When it comes to the success of your restaurant, few things are more important than your staff. Hiring the right people and providing them with the training, tools, and resources they need to succeed should be at the top of your list of priorities as a manager. However, this is not always easy, especially when you have a lot on your plate.

Here are 5 common mistakes managers make when hiring and managing employees (and some tips for how to avoid them):

1. Going Too Easy on Candidates

When you need to fill an open position, it can be tempting to hire the first candidate that shows promise. However, it’s important to make sure you fully vet each candidate and choose the right one for the job.

Even if a candidate looks great on paper, try not to go into the interview overly optimistic. It’s okay to be picky. Edwyn Kumar from Hart House Restaurant believes you should approach interviews with a healthy dose of skepticism:

Don’t qualify someone for a job. If you sit down with a candidate, assume you’re not hiring them. You’ll overlook so many things because you’re desperate, or like ‘Oh yeah, they were really great this way,’ and you’ll overlook some big flags. It’s their job to qualify themselves for the position—not yours. You know what the position requires and the qualifications have to be proven to you. So when you switch that around, you’re really relaxed in an interview because you’re not trying to make them win. Once they’re your employee, now you can make them win.”

2. Not Promoting Internally

When it comes to hiring, it’s common for managers to rely on external candidates rather than looking at existing staff. While you may not always have someone qualified for (or interested in) the position, it’s a good idea to consider offering promotions to existing employees before looking elsewhere.

Not only does this motivate your staff and make them feel appreciated, it also means you’ll know what to expect in terms of their skillset and work ethic. You’ll also benefit from the fact that they already know your system, business model, and staff. This means they’ll require less training and less time to get acclimated to your way of doing things.

3. Inadequately Training New Employees

When you hire someone new, you want to give them every opportunity to be successful. Especially if you’re busy or short on staff, it’s easy to skimp on training and simply hope new hires will “learn on the job.”

Not only is this stressful for the new employee—it also puts pressure on your existing staff to help them get acclimated. New employees are investments, and it’s important to dedicate the time, effort, and resources necessary to prepare each new hire for the job.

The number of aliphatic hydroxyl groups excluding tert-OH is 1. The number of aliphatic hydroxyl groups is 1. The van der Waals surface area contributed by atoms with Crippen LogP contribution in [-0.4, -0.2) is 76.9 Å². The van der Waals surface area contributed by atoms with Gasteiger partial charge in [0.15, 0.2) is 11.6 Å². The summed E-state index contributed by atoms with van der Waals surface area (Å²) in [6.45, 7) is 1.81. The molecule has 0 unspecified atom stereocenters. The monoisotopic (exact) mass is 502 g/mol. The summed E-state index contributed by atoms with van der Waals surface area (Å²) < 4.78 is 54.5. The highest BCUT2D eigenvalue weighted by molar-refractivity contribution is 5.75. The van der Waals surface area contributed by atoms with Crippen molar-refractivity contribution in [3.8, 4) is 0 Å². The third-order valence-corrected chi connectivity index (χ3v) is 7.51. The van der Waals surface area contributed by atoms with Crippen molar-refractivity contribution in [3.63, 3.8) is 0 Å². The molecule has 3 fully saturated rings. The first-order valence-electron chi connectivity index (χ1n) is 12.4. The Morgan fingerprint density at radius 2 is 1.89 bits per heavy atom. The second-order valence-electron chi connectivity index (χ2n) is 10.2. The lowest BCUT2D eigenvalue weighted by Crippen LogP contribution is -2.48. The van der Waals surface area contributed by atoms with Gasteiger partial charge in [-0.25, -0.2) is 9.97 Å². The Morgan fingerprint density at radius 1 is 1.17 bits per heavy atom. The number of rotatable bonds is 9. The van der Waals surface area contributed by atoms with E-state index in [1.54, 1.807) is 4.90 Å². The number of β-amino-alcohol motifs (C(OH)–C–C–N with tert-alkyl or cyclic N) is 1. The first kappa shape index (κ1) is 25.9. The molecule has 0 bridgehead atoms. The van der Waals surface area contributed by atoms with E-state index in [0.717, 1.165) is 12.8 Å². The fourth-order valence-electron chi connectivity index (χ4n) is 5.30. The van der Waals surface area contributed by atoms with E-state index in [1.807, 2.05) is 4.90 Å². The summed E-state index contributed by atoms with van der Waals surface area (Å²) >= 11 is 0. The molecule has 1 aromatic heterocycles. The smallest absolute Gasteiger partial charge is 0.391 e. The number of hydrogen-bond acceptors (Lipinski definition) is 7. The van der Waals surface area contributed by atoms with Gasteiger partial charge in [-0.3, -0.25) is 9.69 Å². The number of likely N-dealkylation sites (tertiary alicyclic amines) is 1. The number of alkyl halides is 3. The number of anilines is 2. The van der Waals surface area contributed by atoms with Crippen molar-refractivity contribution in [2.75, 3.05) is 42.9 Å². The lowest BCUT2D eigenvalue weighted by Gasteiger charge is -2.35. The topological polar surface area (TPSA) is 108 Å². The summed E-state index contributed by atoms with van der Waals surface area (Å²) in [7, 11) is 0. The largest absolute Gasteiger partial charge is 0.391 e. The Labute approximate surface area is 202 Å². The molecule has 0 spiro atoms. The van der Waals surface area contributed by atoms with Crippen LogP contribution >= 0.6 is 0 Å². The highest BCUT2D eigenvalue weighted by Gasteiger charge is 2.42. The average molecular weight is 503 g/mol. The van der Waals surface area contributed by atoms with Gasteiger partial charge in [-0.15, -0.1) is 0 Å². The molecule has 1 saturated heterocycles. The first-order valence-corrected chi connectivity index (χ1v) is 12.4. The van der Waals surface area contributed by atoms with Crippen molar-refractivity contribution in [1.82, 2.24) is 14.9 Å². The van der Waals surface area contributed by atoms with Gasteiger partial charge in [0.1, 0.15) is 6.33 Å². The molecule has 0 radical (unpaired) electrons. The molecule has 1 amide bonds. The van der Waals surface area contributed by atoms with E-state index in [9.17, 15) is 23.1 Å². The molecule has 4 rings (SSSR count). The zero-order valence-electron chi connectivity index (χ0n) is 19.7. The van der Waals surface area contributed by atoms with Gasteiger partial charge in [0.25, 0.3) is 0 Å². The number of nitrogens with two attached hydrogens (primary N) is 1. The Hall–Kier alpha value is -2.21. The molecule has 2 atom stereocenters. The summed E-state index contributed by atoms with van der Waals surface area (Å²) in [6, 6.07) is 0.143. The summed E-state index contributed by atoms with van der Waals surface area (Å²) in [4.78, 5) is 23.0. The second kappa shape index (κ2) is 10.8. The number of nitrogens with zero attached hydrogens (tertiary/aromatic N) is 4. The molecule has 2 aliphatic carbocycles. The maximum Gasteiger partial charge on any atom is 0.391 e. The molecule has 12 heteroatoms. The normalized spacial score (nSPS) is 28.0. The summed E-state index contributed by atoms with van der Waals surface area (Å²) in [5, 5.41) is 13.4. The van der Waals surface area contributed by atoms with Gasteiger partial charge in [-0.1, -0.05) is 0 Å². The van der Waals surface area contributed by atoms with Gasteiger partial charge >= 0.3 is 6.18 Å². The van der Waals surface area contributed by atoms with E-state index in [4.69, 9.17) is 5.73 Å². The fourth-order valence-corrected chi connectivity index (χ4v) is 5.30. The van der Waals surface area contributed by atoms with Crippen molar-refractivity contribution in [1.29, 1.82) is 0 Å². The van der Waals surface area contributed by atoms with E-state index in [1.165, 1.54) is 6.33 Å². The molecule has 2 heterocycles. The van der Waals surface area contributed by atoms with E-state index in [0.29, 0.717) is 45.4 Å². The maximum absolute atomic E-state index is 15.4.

Here are some tips for making the training process run smoothly:

  • Prepare your existing staff by announcing new hires in advance.
  • Schedule a few hours to go over your menu, expectations, scheduling practices, break rules, and other details with each new hire.
  • Assign an existing staff member to mentor each new hire and require a period of job shadowing.
  • Provide regular feedback and ask new hires to come to you with questions.

4. Failing to Communicate Goals to Staff

Don’t keep your staff in the dark about your big-picture goals. It’s easy to keep your long-term vision for your business separate from the day-to-day tasks and responsibilities that make it run. However, you want your staff to contribute to your restaurant’s success, and they need to have a sense for your long-term goals in order to do that.

Keeping your staff informed ensures they’re all on the same page and everyone is working together to achieve a common goal. It also prepares them for potential promotions when managerial positions open up.

5. Hesitating to Delegate

It’s good to be proactive and aware of all the little things that need to be done. However, trying to do everything yourself and focusing too heavily on the details can leave you overworked and distract you from the bigger picture.

You need to trust your staff and delegate effectively in order to achieve your goals. To do this, you need to identify what tasks and responsibilities need to be delegated, and to whom. Hiring the right employees, training them properly, and sharing your long-term goals with them will help you feel confident in their ability to handle whatever tasks you delegate to them.

 

The best way to avoid making these common mistakes is simply to be aware of them. Always keep your big-picture goals in mind, share them with your employees, and consider them when making important decisions.

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